Re-Storying the Land

Richard and I have just returned from a stay at The Nature Conservancy’s Carpenter Ranch in northwest Colorado, the site of our working residency through Colorado Art Ranch, and our project to transform a quarter-acre of unused, water-consumptive lawn behind the historic ranch house into a “learning landscape,” a garden that honors and interprets the place and its heritage.

The aim of the project as we see it is to “re-story” that lawn. The word “re-story” as applied to landscapes comes from ethnobotanist Gary Paul Nabhan, author of numerous books on food and the culture that produce it, including Coming Home to Eat, one of my favorite locavore manifestos. (Gary is also a founder of RAFT, Renewing America’s Food Traditions.) Gary’s work advances the idea that the stories of a place–stories of the human community and cultures, and stories of other species and their lives and communities–form our relationship to a place. Thus, to “re-story” a place is to restore our connection to the particulars of that place, the things that make it unique and worth knowing and loving.

Barn

“Re-storying” any place involves listening to its stories: seeking out the stories of people who have lived there, delving into the written history, and “listening” the land itself by learning which other species live there and observing the comings and goings of the community of nature. (That’s the historic hay barn of the ranch above at dusk, with the unique cottonwood-boxelder riverside forest beyond the barn, and the hillsides clothed with sagebrush and Gambel oak rising in the background beyond the meandering Yampa River.)

Richard and I are very much in the listening phase of this project, and we spent large chunks of the weekend giving public presentations about the garden and then listening to people from the Yampa Valley and beyond tell stories that may well weave their way into the interpretive garden.

Among the stories we’ve harvested so far, our favorites include the one about the Dawson family, who owned the ranch before the Carpenters, and the hunting party in the early 1900s that brought home a brother and sister pair of wild bighorn sheep. The bighorn kids had the run of the ranch yard as pets until they ate the prized patch of rhubarb, leaves, stalks and all, at which point the sheep morphed from pets into dinner. Rhubarb is a heritage edible plant in the Yampa Valley, especially prized in the days before supermarkets and car travel as an early spring source of vitamin C. Rhubarb will thus have a place in the re-created edible garden, along with the story of those bighorn sheep siblings…

Then there’s “do-me-good,” a sort of sweetener for the vats of iced tea brewed to serve the family, the haying crews, and the legions of visitors who came to the ranch in its heyday. As recollected by a granddaughter of former ranch owner Ferry Carpenter, this concoction of mint and honey was cooked to a syrupy liquid that filled pitchers next to the vats of iced tea. Pour your tea and add a slug of “do-me-good” and presumably it will (do you good, that is). Mint and the story of do-me-good, plus a sense of the huge amount of food prepared in the ranch kitchens every day, will also get their place in the garden.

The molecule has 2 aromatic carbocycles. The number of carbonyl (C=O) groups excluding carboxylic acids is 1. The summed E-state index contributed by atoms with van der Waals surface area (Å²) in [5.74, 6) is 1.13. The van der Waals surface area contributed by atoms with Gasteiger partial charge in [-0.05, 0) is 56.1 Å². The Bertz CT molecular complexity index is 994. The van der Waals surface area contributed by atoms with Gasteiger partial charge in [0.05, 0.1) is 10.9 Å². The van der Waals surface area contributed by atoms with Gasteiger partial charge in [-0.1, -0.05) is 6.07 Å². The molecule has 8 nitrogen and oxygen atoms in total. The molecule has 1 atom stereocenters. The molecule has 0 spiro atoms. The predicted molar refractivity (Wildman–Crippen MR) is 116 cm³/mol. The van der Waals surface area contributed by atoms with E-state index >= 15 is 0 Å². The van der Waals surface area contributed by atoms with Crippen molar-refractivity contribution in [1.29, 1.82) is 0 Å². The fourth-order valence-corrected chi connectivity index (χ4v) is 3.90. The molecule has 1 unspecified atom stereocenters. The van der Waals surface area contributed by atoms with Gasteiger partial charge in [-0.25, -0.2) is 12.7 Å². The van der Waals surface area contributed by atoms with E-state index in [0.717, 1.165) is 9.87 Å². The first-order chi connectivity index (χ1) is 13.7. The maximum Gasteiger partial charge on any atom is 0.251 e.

There’s yampah itself, the plant whose name graces the river and the whole valley. This wild relative of parsley and parsnips blooms in late summer in white swaths in the sagebrush meadows.

Yampah

It probably wasn’t the delicately lovely flowers, as in the photo above by Paul Slichter, that were so impressive that they inspired the river’s name. Most likely it was the fact that yampah was a staple food: its startchy roots, the size of small new potatoes, were roasted and eaten whole, ground into a flour used for flat-breads and griddle cakes, and used as thickener for pemmican. Yampah fed the Ute Indians, the European settlers, the grizzly bears who dug its roots in spring… Yampah was the area’s potato before potatoes arrived from Europe (though they originally come from the Andes in South America, but that’s another story), and was such an important part of the natural larder that its name now graces the river and its fertile valley.

Ask a resident of the valley today the story of the river’s name, and they likely won’t know. The story of the area’s signature plant has been severed from the landscape. That’s the kind of link we want to honor in the new gardens at the Carpenter Ranch, and we envision returning yampah’s story in part by recreating a yampah meadow, characteristic plant and all.

Lawn

When Richard and I sit on the deck behind the interpretive center at the Carpenter Ranch, we don’t see a disused lawn. We see the new edible garden with raised beds sprouting where the kitchen garden was before the kitchen, milk house and potting wing burned down decades ago. We see rhubarb sprouting along with mint, raspberries, potatoes, green beans, and other edibles that are important to the heritage of the valley. We see wide perennial borders sprouting hollyhocks, daylilies, hardy irises, and other flowers that persist long after area homesteads have been abandoned.

And we see a swath of yampah meadow sprinkled with sagebrush and other wildflowers, “re-storying” this landscape for all to see and smell and touch–and be touched by.

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